What Does an Art Curator do?
What exactly does an art curator do? The definition of an art curator can be quite vague and more often than not, depends on whether you are referring to a school or museum. Generally, an art curator of an art institution is either a media specialist or supervisor charged with the management of the holdings and conservation of a collection of art and/or cultural value. In some cases, these positions are held by curators who work within a specific institution, but most often their responsibilities revolve around the regional or international community. Most curators also conduct research in the field of art and culture.
In terms of curriculum and training, most art curators are expected to have a Bachelor of Arts or Master of Fine Arts from an accredited college or university. There are also professional art colleges and universities that offer certification programs for those interested in becoming art curators. The majority of art museums and galleries as well as educational institutions require a specified number of hours on the job experience and training prior to applying for the position of art curator. These professional credentials will then be reviewed by the institution to see if you are eligible for the position.
An art curator will normally need to be involved in the various activities of administration such as budgeting, risk analysis, and strategic planning, as well as marketing and public relations. They are usually consulted on a regular basis on any new projects and are expected to be highly organized, detail oriented and passionate about their work. The career of art curators often involves working with non-artists to coordinate public programming and events, such as music festivals. Many curators work with companies or corporations to exhibit and promote their clients art and curios.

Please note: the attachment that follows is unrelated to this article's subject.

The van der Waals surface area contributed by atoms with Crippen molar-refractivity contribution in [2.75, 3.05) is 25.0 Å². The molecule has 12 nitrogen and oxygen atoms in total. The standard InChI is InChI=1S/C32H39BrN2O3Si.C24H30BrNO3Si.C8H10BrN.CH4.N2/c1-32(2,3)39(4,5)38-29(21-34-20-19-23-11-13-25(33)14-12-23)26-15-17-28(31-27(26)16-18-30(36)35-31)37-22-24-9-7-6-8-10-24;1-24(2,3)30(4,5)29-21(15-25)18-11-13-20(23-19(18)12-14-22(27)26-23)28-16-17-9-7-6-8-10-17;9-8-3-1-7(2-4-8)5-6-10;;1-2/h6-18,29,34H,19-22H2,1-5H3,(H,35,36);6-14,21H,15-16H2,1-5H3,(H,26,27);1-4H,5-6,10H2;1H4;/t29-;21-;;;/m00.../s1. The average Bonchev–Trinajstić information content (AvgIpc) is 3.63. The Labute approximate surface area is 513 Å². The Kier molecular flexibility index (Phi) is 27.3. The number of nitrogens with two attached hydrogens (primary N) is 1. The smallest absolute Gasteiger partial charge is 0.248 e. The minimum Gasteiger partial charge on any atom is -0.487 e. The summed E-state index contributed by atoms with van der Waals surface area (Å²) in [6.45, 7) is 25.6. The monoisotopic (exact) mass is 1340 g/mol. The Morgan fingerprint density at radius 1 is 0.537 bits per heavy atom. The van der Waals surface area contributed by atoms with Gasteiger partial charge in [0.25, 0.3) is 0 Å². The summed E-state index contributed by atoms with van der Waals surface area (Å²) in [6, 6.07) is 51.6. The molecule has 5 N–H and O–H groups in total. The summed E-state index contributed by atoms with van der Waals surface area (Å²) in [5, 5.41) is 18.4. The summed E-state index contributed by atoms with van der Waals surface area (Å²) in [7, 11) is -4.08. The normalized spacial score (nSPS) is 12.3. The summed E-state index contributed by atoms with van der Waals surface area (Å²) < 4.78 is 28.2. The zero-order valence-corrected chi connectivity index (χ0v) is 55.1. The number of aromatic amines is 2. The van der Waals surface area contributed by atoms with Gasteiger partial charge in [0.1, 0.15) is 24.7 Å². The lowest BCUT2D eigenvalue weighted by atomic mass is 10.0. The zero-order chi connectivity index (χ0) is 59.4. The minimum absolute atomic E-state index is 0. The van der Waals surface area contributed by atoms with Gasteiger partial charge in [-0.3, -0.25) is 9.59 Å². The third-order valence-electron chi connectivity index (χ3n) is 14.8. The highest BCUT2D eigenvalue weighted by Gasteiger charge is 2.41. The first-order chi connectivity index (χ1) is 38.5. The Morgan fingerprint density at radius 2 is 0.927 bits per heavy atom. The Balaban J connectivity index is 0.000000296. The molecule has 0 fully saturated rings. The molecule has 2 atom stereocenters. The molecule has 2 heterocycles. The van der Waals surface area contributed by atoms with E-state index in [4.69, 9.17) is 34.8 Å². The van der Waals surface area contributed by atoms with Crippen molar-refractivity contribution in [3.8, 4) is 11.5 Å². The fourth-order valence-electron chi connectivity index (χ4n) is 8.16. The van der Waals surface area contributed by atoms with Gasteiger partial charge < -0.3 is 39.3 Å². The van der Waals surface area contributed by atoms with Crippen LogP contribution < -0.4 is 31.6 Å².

The art curator’s job description and responsibilities are quite diverse. Some curators are responsible for overseeing the organization of travel itinerary, delegations and appointments, the preparation and presentation of program and sales presentations, the programming and marketing of the museum or gallery, and the coordination of related departments, such as communications and community relations. Other art curators may oversee the organization of scheduled shows and exhibitions. Others still may conduct special projects or research, as ordered by their client.
Some art curators will take on additional responsibilities when additional funds are required. This could mean an expansion of research or artistic duties, or it could mean a change in the concentration of the art curator’s work. The art curator must have knowledge of the different areas of art and must be capable of working with various types of artists, collectors and dealers.
If you are interested in being a qualified art curator, there are several different professional organizations that help to train, support and market curators. There are also private organizations that you can become a member of, if you are interested in becoming an art curator in anyway. Curators need to be highly skilled, artistic and knowledgeable, and have a passion for the art. They must be willing to develop relationships with all types of people, both those within the institution and those from the community. Curators have a unique opportunity to help bring about change, by being involved in the creation of visual art.